One thing you have to hand to Prime Minister Benjamin Netanyahu – he certainly knows his audience.Addressing a virtual summit Sunday night of the rabidly pro-Israel Christians United for Israel (CUFI), which boasts some 8.5 million members and is headed by the charismatic Pastor John Hagee, Netanyahu lofted a softball to their breadbasket.
Referring to the biblical sites of Beit El and Shiloh, he made his pitch to the already convinced disciples of the Greater Israel concept for the virtues of his and US President Donald Trump’s annexation plan in language that spoke to their hearts: “These places are an integral part of the historic Jewish homeland… but also an integral part of Christian identity. They’re a part of your heritage. They’re a part of our common civilization. And under Israeli sovereignty, our common heritage will be forever protected.”
That statement could have been Bibi playing up his TV evangelical preacher persona to the hilt, working up the flock into a frenzy at the thought of those historic sites becoming a sovereign part of Israel and no longer disputed territory. One step closer on the road to redemption and the Messianic era.
However, if you want to interpret the statement differently, it represents a considerable shift from the reports that have been circulating in the lead-up to July 1, when Israeli is supposedly receiving the green light from the US to begin its annexation plans.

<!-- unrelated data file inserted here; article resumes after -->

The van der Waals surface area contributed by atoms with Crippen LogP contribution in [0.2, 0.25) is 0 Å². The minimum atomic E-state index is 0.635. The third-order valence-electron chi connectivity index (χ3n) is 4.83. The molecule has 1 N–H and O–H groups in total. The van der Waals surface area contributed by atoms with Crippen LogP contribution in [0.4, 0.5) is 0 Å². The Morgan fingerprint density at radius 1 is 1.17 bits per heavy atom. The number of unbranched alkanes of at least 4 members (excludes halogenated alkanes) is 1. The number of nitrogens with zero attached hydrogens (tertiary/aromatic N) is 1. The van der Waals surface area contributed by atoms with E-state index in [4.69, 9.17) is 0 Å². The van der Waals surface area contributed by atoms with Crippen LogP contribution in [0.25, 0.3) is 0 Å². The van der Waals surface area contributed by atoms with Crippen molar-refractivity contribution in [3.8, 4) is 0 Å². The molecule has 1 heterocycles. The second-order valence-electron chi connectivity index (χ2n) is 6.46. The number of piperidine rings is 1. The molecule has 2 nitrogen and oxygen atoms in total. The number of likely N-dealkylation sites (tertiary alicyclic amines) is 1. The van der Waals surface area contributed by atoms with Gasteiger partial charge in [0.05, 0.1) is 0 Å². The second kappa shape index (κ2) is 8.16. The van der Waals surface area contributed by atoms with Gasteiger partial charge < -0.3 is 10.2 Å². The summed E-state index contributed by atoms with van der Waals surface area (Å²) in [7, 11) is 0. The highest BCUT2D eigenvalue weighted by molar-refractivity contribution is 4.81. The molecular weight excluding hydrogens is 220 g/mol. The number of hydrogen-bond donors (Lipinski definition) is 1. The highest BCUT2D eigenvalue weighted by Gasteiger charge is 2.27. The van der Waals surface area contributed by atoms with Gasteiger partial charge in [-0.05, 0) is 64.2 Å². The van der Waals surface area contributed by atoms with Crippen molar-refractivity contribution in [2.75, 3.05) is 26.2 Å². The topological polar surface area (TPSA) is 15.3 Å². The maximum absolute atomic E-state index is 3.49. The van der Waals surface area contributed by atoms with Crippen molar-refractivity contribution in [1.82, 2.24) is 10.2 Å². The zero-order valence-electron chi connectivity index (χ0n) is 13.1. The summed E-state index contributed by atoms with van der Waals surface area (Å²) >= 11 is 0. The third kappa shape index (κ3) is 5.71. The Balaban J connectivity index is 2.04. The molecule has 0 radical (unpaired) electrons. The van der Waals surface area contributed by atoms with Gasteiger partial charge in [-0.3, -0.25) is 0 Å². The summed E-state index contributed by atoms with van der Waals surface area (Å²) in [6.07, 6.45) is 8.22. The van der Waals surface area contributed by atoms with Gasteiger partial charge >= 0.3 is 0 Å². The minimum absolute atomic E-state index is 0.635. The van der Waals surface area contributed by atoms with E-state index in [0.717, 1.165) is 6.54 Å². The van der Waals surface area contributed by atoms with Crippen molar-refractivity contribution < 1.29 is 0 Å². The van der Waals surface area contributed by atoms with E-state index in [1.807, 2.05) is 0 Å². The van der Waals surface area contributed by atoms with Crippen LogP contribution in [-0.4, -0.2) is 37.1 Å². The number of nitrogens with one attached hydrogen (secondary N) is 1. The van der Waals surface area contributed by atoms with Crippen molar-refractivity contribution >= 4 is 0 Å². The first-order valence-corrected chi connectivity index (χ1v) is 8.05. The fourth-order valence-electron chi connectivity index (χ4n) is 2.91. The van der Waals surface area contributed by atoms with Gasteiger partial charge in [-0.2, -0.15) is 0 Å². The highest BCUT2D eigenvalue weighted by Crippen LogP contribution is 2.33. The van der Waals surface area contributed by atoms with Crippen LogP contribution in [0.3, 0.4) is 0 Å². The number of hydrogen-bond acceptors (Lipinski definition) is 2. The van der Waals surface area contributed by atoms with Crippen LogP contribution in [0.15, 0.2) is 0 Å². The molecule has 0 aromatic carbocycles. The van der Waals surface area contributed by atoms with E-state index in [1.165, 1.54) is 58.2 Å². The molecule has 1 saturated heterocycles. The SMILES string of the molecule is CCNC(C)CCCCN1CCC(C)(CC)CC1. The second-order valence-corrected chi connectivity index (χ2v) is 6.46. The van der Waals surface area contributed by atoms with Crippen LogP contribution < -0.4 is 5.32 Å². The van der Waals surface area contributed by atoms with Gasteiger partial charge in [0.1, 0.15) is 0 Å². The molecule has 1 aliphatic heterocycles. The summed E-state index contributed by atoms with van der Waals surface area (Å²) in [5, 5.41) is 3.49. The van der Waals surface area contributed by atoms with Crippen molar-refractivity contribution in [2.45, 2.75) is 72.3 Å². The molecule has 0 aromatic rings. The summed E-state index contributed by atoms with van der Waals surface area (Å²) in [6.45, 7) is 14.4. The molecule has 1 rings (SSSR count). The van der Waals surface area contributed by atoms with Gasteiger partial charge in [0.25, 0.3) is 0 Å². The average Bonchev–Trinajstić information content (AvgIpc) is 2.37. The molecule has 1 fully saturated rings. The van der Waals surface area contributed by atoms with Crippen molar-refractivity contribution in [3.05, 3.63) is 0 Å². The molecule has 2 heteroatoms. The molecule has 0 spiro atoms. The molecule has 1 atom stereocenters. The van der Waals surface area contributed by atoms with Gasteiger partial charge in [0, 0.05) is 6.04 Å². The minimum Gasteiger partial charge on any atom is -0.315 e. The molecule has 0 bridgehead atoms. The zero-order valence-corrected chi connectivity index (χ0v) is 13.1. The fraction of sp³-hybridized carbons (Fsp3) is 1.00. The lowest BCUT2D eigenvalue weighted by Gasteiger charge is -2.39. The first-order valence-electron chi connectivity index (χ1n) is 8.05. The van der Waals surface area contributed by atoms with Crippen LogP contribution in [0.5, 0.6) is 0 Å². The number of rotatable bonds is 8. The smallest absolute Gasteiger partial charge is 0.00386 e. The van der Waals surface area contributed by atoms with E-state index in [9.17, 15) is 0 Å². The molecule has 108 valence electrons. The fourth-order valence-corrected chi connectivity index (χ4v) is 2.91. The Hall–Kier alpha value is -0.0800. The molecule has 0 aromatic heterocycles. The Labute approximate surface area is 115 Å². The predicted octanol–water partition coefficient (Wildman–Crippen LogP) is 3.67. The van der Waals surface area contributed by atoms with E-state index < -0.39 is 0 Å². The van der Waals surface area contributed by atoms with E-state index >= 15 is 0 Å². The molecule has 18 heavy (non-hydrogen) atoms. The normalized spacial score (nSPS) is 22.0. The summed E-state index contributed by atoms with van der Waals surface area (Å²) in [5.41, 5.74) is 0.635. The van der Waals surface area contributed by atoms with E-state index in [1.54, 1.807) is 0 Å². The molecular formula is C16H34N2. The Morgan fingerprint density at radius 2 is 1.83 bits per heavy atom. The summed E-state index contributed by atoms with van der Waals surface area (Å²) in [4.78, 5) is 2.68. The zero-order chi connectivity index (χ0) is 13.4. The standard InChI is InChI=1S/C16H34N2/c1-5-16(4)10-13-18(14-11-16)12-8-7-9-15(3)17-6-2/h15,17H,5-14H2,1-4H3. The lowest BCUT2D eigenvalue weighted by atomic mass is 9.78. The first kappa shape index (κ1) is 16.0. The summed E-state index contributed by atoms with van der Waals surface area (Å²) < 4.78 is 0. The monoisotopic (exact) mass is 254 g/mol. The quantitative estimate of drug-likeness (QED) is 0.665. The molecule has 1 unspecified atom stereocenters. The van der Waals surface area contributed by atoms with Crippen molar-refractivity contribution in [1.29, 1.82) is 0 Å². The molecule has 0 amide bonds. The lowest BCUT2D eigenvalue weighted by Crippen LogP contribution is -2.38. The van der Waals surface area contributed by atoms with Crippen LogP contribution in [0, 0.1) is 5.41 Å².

Instead of declaring 30% of the West Bank as sovereign Israel, it’s expected that the Netanyahu government will start the process with a seriously smaller move – either annexing Ma’aleh Adumim or parts of Gush Etzion. Both are considered within the national consensus of winding up as part of Israel under any eventual deal with the Palestinians.
The outcry would still be great, but after the EU, UN and Arab world condemnations, it’s likely that not much would change. However, both Beit El and Shiloh are settlements deep in the West Bank that are surrounded by a large Palestinian population.
If Netanyahu is seriously considering a July declaration that would also include those areas of Judea and Samaria, then it’s a totally different ball game, one that a significant portion of the Israeli public might not be so enthusiastic about. It would also be a move that would insure that the resultant uproar would not die down quickly, as well as increasing the chances of a violent reaction from the Palestinians.
However, it’s all conjecture. Nobody knows what will happen in July, because two days before the possible date, nobody knows what a July annexation will look like!
Alternate Prime Minister Benny Gantz said Monday that July 1 is not a date set in stone. US special advisers Avi Berkowitz and Scott Leith are in town this week, coordinating the expected move with Gantz and Netanyahu. But if anybody knows what the plan is, they’re keeping it close to their chest.
Netanyahu’s specific mention of Beit El and Shiloh might have been throwing a bone to his unblinking Christian supporters – it wouldn’t have gone over as well if he had referred to Ariel and Kfar Adumim as being “integral part of the historic Jewish homeland… but also an integral part of Christian identity.”
The question is not what he tells American evangelicals in English, but when is he going to address the people back home in Hebrew about how he intends to implement his sovereignty plan?